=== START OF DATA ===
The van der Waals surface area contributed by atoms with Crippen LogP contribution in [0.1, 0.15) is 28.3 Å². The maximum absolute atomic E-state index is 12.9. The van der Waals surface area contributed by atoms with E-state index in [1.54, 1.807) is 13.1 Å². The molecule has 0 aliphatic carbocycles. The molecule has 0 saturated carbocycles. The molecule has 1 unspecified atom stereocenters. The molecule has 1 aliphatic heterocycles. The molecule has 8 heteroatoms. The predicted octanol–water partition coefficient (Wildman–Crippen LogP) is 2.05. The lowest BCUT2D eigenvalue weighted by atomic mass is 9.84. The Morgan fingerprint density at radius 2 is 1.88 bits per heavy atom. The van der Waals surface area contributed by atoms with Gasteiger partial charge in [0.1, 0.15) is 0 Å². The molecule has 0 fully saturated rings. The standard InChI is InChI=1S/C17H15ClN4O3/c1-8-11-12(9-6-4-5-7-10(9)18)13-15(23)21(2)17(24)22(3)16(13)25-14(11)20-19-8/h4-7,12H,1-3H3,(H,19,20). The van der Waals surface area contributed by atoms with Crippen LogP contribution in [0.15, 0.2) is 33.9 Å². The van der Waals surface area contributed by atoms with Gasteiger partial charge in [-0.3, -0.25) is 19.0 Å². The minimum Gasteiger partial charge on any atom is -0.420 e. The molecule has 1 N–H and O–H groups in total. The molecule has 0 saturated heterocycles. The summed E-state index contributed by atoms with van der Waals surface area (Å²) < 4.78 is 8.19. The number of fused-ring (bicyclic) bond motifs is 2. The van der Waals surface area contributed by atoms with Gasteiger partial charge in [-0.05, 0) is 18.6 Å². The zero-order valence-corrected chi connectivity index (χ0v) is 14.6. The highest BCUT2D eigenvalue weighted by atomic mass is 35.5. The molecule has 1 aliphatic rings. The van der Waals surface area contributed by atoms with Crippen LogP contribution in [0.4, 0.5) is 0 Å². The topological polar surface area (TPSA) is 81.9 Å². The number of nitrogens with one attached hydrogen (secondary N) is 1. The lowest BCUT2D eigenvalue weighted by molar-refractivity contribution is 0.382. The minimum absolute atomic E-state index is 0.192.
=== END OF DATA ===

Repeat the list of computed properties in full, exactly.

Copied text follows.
The van der Waals surface area contributed by atoms with Crippen LogP contribution in [0.1, 0.15) is 28.3 Å². The maximum absolute atomic E-state index is 12.9. The van der Waals surface area contributed by atoms with E-state index in [1.54, 1.807) is 13.1 Å². The molecule has 0 aliphatic carbocycles. The molecule has 0 saturated carbocycles. The molecule has 1 unspecified atom stereocenters. The molecule has 1 aliphatic heterocycles. The molecule has 8 heteroatoms. The predicted octanol–water partition coefficient (Wildman–Crippen LogP) is 2.05. The lowest BCUT2D eigenvalue weighted by atomic mass is 9.84. The Morgan fingerprint density at radius 2 is 1.88 bits per heavy atom. The van der Waals surface area contributed by atoms with Gasteiger partial charge in [0.1, 0.15) is 0 Å². The molecule has 0 fully saturated rings. The standard InChI is InChI=1S/C17H15ClN4O3/c1-8-11-12(9-6-4-5-7-10(9)18)13-15(23)21(2)17(24)22(3)16(13)25-14(11)20-19-8/h4-7,12H,1-3H3,(H,19,20). The van der Waals surface area contributed by atoms with Crippen LogP contribution in [0.15, 0.2) is 33.9 Å². The van der Waals surface area contributed by atoms with Gasteiger partial charge in [-0.3, -0.25) is 19.0 Å². The minimum Gasteiger partial charge on any atom is -0.420 e. The molecule has 1 N–H and O–H groups in total. The molecule has 0 saturated heterocycles. The summed E-state index contributed by atoms with van der Waals surface area (Å²) < 4.78 is 8.19. The number of fused-ring (bicyclic) bond motifs is 2. The van der Waals surface area contributed by atoms with Gasteiger partial charge in [-0.05, 0) is 18.6 Å². The zero-order valence-corrected chi connectivity index (χ0v) is 14.6. The highest BCUT2D eigenvalue weighted by atomic mass is 35.5. The molecule has 1 aliphatic rings. The van der Waals surface area contributed by atoms with Crippen LogP contribution in [0.4, 0.5) is 0 Å². The topological polar surface area (TPSA) is 81.9 Å². The number of nitrogens with one attached hydrogen (secondary N) is 1. The lowest BCUT2D eigenvalue weighted by molar-refractivity contribution is 0.382. The minimum absolute atomic E-state index is 0.192.